Dr Albert Hofmann: The father of LSD

Dr Albert Hofmann was an anonymous Swiss chemist - then he inadvertently created the mind-altering 'psychedelic' drug that would shape popular culture for generations. As he celebrates his 100th birthday, David McCandless hears about the trip of his lifetime
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The Independent Online

Albert Hofmann remembers very clearly the moment when, on a spring afternoon, riding his bicycle, the whole world - and his life - changed.

"Everything in my field of vision wavered and was distorted as if seen in a curved mirror," says the chemist, who celebrates his 100th birthday tomorrow. "I had the feeling that I could not move from the spot. I was cycling, cycling, but the time seemed to stand still." It was 1943, and Hofmann was experiencing the world's first LSD trip.

By the time the frightened 37-year-old research chemist reached home, he was terrified. The room spun. The walls rippled. His worried neighbour resembled a malevolent witch. He felt like he was dying.

After a few hours, the intensity of the experimental drug he'd dosed himself with fell and he was able to enjoy the "fantastic and impressive" effects. Next day, he felt wonderful: "A sensation of wellbeing and renewed life flowed through me. The world was as if newly created."

It all began with a peculiar accident. The doctor, employed by the Swiss chemical firm Sandoz, was pursuing respectable but unremarkable research into ergot. This poisonous fungus that grows on rye had been used for centuries as a folk remedy to bring on childbirth and ease headaches. The doctor believed that ergot could be a storehouse of new medicines, and he set about synthesising new chemicals from it.

In 1938, Hofmann had synthesised the 25th chemical: lysergic acid diethylamide. It showed little effect in test animals, bar restlessness, and it was shelved.

Five years later, on a hunch - or a "peculiar presentiment", as Hofmann puts it - he brewed up a fresh batch. In the process, he was overcome by dizziness. Sent home, he "sank into a not unpleasant intoxicated-like condition, characterised by an extremely stimulated imagination".

The next day, Hofmann concluded that the sensations could only have been caused by accidental exposure to something in his lab, perhaps the LSD. To be sure, the cautious doctor gave himself an extremely conservative amount of the chemical - 250 millionths of a gram. It was, in fact, the equivalent of a megadose of the mind-agent, still one of the most powerful known to man.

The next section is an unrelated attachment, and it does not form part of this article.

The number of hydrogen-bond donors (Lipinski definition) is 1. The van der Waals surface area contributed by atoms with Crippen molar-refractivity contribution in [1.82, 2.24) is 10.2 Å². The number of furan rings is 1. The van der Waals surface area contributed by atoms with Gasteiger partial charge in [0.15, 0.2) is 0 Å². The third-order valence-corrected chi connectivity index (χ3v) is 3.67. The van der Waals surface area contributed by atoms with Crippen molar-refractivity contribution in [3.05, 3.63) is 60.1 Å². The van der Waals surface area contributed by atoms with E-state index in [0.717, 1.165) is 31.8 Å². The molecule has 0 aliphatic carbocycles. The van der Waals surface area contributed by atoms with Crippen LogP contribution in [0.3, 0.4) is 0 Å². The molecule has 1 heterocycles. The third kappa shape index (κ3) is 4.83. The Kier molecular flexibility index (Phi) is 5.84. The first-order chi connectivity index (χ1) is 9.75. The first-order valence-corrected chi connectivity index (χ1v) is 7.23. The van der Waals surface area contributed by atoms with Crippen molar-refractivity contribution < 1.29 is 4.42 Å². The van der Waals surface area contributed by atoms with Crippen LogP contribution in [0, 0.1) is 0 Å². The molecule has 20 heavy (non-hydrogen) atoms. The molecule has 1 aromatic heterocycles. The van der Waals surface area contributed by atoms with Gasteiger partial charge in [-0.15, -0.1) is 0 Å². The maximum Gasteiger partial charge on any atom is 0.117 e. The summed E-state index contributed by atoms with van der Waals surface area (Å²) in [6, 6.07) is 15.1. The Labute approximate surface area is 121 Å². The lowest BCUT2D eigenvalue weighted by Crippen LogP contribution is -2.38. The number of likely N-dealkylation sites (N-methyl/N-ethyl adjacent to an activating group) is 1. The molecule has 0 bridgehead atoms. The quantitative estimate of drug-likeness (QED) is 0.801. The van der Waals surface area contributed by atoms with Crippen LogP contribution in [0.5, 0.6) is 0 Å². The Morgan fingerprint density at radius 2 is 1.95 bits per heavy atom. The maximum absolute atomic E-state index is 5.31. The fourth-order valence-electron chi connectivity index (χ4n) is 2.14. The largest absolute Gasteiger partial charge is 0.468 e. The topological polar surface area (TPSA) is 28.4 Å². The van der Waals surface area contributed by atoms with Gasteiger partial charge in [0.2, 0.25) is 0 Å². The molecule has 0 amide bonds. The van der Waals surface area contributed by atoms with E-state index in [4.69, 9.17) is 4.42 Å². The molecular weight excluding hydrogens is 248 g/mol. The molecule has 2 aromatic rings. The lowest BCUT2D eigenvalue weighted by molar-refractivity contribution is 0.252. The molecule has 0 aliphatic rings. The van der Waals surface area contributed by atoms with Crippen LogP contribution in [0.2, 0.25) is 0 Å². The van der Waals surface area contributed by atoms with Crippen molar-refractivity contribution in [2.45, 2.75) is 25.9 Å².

Alarmed by the strength of the ensuing effects, he clambered on his bicycle and tried to make his way home. The rest is history.

Sandoz was keen to find a use for this new compound, and Hofmann thought it could have an important role to play in psychiatry. After animal tests showed it to be virtually non-toxic, it was made freely available to qualified clinical investigators. "Properties: causes hallucinations, depersonalisation, reliving of repressed memories and mild neurovegetative symptoms," read the label on the bottle.

LSD's effects did not come as much of a revelation to science. Such psyche-manifesting agents, or "psychedelics", were already well known. Mescaline had been discovered in the late 1800s and made famous in 1954 as the subject of Aldous Huxley's book The Doors of Perception. What was extraordinary about LSD was its power. It was about 10,000 times more powerful than mescaline, and a tiny amount was enough to trigger profound alterations in consciousness.

Through the late 1940s and most of the 1950s, LSD caused a revolution in psychiatry. Therapists and doctors used it to treat forms of mental illness, including neurosis, psychosis and depression. More than 40,000 people underwent psychedelic therapy. Respected figures considered it a wonder drug and gave their careers over to LSD research. Some believed it gave a glimpse into the way schizophrenics perceived the world. Others used it as a catalyst to accelerate traditional psychotherapy - and even took the drug themselves along with their patients.

By 1965, more than 2,000 papers had been published, many reporting extremely positive outcomes in treating anxiety, obsessive compulsive disorder and alcoholism. Hofmann's vision of LSD as a "medicine for the soul" seemed to be coming to fruition.

But LSD began to leak out into élite society. Artists, painters, performers and musicians began to experiment with it in looser, less formal contexts. Anaïs Nin, Ken Kesey, Allen Ginsberg and Huxley all explored its creative potential.

Huxley believed such drugs gave normal people the gift of the spontaneous visionary experience usually reserved for mystics and saints. He would later request an injection of LSD on his deathbed.

In the United States, newspapers and magazines began to fill up with sensational reports of LSD experiments, miraculous effects, mystical rebirths and self-transformations. In 1959, the film star Cary Grant received the first of 60 LSD-assisted psychotherapy sessions, and concluded: "I have been born again."